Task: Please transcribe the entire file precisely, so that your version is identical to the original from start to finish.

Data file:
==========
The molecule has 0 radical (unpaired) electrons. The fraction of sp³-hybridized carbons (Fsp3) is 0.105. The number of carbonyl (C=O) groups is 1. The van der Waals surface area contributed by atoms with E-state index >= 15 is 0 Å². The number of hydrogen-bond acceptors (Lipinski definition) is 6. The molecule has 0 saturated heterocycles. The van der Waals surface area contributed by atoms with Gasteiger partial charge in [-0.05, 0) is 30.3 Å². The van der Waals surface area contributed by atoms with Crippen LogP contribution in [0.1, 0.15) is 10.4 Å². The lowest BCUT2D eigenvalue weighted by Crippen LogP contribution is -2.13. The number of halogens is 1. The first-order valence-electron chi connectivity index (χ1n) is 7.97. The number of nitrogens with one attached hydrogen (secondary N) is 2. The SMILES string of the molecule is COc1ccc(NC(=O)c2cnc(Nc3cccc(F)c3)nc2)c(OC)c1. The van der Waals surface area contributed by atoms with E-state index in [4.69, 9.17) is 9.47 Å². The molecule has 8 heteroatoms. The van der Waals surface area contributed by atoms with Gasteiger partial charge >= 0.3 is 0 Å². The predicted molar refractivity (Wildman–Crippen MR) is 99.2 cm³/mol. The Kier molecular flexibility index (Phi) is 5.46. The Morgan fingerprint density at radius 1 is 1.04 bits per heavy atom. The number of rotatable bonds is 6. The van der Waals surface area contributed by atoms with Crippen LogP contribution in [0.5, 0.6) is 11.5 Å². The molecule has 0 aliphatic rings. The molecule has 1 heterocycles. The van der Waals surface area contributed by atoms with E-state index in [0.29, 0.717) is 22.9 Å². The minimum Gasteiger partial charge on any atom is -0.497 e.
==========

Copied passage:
The molecule has 0 radical (unpaired) electrons. The fraction of sp³-hybridized carbons (Fsp3) is 0.105. The number of carbonyl (C=O) groups is 1. The van der Waals surface area contributed by atoms with E-state index >= 15 is 0 Å². The number of hydrogen-bond acceptors (Lipinski definition) is 6. The molecule has 0 saturated heterocycles. The van der Waals surface area contributed by atoms with Gasteiger partial charge in [-0.05, 0) is 30.3 Å². The van der Waals surface area contributed by atoms with Crippen LogP contribution in [0.1, 0.15) is 10.4 Å². The lowest BCUT2D eigenvalue weighted by Crippen LogP contribution is -2.13. The number of halogens is 1. The first-order valence-electron chi connectivity index (χ1n) is 7.97. The number of nitrogens with one attached hydrogen (secondary N) is 2. The SMILES string of the molecule is COc1ccc(NC(=O)c2cnc(Nc3cccc(F)c3)nc2)c(OC)c1. The van der Waals surface area contributed by atoms with E-state index in [4.69, 9.17) is 9.47 Å². The molecule has 8 heteroatoms. The van der Waals surface area contributed by atoms with Gasteiger partial charge >= 0.3 is 0 Å². The predicted molar refractivity (Wildman–Crippen MR) is 99.2 cm³/mol. The Kier molecular flexibility index (Phi) is 5.46. The Morgan fingerprint density at radius 1 is 1.04 bits per heavy atom. The number of rotatable bonds is 6. The van der Waals surface area contributed by atoms with Crippen LogP contribution in [0.5, 0.6) is 11.5 Å². The molecule has 0 aliphatic rings. The molecule has 1 heterocycles. The van der Waals surface area contributed by atoms with E-state index in [0.29, 0.717) is 22.9 Å². The minimum Gasteiger partial charge on any atom is -0.497 e.